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High Court gives high-octane judgment comprehensively rejecting bad faith allegations made against Aston Martin

Credit: Sport Car Hub/ Shutterstock.com

On 20 December 2023, Dame Clare Moulder DBE (sitting as a Judge of the High Court) handed down judgment following the trial in Aston Martin MENA Limited v Aston Martin Lagonda Limited [2023] EWHC 3285 (Comm).

The Defendant (“AML”) is the well-known manufacturer of Aston Martin cars. The Claimant (“AMMENA”) is appointed as AML’s exclusive Distributor of Aston Martin cars in the Middle East and North Africa region, pursuant to a long-term Distribution Agreement which runs from 2018 until 2059. On the same day the Distribution Agreement was entered into, the parties also entered into an Agency Agreement, by which AMMENA appointed AML as its agent in respect of AMMENA’s operations as Distributor. The Agency Agreement was terminated in April 2021 and, following a voluntarily agreed ‘Transitional Period’, AMMENA resumed its obligations as Distributor in October 2021.

Both parties brought debt claims against each other pursuant to the terms of the Agency Agreement, with AMMENA seeking unpaid ‘Manager Committed Minimum Profit’ (“MCMP”), and AML seeking indemnification of losses it had suffered following the termination of two Retail Dealers (in Bahrain and Saudi Arabia) on AMMENA’s instructions. The Court rejected AMMENA’s claim for MCMP for 2021 inter alia on the basis that there was no obligation on AML to pay MCMP (or any other remuneration) to AMMENA during the Transitional Period given that the Agency Agreement had been terminated by then. AMMENA conceded the part of AML’s counterclaim concerning Bahrain but the Court rejected the part concerning Saudi Arabia.

Of more general interest, the main part of the case (which occupied nearly all of the disclosure and the evidence at trial) concerned AMMENA’s allegations that AML owed it express and/or implied duties of good faith during the Transitional Period (i.e. after the Agency Agreement had been terminated), and that AML had breached these duties in various ways including by nine specific actions. In a robust judgment (from paragraph 114 onwards), the Court comprehensively rejected this bad faith case:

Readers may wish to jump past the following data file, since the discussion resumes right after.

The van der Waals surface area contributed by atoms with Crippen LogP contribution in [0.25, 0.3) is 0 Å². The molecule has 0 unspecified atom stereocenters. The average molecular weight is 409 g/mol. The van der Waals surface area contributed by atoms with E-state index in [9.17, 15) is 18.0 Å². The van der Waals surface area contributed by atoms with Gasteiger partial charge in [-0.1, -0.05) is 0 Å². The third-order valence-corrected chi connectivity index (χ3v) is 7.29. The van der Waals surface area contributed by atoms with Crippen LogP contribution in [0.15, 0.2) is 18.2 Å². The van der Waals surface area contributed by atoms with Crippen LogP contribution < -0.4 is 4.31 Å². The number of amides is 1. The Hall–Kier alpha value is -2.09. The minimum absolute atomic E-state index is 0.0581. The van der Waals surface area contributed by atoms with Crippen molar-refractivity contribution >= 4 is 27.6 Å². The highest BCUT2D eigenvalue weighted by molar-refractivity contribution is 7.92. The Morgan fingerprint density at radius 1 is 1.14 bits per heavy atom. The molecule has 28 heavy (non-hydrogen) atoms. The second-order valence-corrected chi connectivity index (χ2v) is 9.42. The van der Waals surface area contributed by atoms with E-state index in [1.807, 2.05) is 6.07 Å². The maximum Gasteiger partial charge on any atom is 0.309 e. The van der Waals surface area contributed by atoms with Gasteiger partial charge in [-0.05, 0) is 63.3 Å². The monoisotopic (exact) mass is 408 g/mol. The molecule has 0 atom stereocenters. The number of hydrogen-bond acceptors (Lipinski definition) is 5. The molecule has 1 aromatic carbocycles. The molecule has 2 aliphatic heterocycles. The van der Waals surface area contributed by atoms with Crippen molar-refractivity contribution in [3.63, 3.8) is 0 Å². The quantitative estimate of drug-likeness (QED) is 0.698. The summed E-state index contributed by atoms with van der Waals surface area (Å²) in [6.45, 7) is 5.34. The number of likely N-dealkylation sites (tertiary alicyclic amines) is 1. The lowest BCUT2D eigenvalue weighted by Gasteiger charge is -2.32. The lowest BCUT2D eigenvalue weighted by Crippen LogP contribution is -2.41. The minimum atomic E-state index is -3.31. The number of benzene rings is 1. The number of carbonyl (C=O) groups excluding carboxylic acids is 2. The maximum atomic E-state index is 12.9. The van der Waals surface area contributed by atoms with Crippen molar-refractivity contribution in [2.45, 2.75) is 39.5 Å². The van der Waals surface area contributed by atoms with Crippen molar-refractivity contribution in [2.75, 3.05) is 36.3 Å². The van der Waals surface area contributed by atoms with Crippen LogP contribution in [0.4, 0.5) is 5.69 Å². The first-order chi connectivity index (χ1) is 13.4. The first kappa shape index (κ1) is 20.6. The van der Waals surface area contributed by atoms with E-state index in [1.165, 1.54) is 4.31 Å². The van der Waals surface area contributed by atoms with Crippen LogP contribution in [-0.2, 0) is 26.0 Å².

1. First, the Court held that on their proper construction only certain of the express duties of good faith in the Agency Agreement applied during the Transitional Period, and rejected AMMENA’s contention that the Agency Agreement contained more wide-ranging implied duties to cooperate in good faith. The Court rejected both of AMMENA’s two pleaded formulations for the alleged implied term.

2. Second, the Court considered the content of the alleged duties of good faith (both the express duties and, if they existed, the implied duties). Having reviewed the key authorities on good faith, including the Court of Appeal’s recent judgment in Re Compound Photonics Group Ltd [2022] EWCA Civ 1371, the Court held that none of these duties required AML to “have regard to the effect of its actions on AMMENA”, including by taking into account AMMENA’s financial interests in making its decisions.

3. Third, in case it was wrong about either the existence or the content of the duties of good faith, the Court went on to consider in detail AMMENA’s nine specific allegations of breach (one of which had been abandoned on the eve of trial). In light of the documentary and witness evidence, the Court rejected each of these allegations, concluding that AML had acted in good faith at all times and that it had fully discharged all of its obligations.

Sophie Weber and Robert Harris (led by Iain Quirk KC of Essex Court Chambers) acted for AML, instructed by Slaughter and May. The judgment is available here.